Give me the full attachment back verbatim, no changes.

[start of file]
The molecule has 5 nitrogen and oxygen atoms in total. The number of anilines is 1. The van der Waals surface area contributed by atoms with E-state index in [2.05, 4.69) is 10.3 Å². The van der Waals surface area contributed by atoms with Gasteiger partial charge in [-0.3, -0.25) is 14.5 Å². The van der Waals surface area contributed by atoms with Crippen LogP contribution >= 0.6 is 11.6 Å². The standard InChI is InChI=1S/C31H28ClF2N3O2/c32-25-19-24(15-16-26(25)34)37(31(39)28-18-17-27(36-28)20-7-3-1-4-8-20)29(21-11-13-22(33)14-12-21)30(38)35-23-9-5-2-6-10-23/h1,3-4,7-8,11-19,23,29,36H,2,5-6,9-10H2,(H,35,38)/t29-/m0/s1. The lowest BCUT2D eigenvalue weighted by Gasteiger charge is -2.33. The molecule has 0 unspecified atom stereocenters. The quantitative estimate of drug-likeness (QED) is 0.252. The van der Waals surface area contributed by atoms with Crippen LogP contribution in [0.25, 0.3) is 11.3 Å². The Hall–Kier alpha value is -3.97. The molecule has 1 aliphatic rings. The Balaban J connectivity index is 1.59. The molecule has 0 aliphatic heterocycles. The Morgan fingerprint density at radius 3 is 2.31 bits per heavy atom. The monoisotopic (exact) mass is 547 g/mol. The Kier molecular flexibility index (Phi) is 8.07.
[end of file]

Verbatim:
The molecule has 5 nitrogen and oxygen atoms in total. The number of anilines is 1. The van der Waals surface area contributed by atoms with E-state index in [2.05, 4.69) is 10.3 Å². The van der Waals surface area contributed by atoms with Gasteiger partial charge in [-0.3, -0.25) is 14.5 Å². The van der Waals surface area contributed by atoms with Crippen LogP contribution >= 0.6 is 11.6 Å². The standard InChI is InChI=1S/C31H28ClF2N3O2/c32-25-19-24(15-16-26(25)34)37(31(39)28-18-17-27(36-28)20-7-3-1-4-8-20)29(21-11-13-22(33)14-12-21)30(38)35-23-9-5-2-6-10-23/h1,3-4,7-8,11-19,23,29,36H,2,5-6,9-10H2,(H,35,38)/t29-/m0/s1. The lowest BCUT2D eigenvalue weighted by Gasteiger charge is -2.33. The molecule has 0 unspecified atom stereocenters. The quantitative estimate of drug-likeness (QED) is 0.252. The van der Waals surface area contributed by atoms with Crippen LogP contribution in [0.25, 0.3) is 11.3 Å². The Hall–Kier alpha value is -3.97. The molecule has 1 aliphatic rings. The Balaban J connectivity index is 1.59. The molecule has 0 aliphatic heterocycles. The Morgan fingerprint density at radius 3 is 2.31 bits per heavy atom. The monoisotopic (exact) mass is 547 g/mol. The Kier molecular flexibility index (Phi) is 8.07.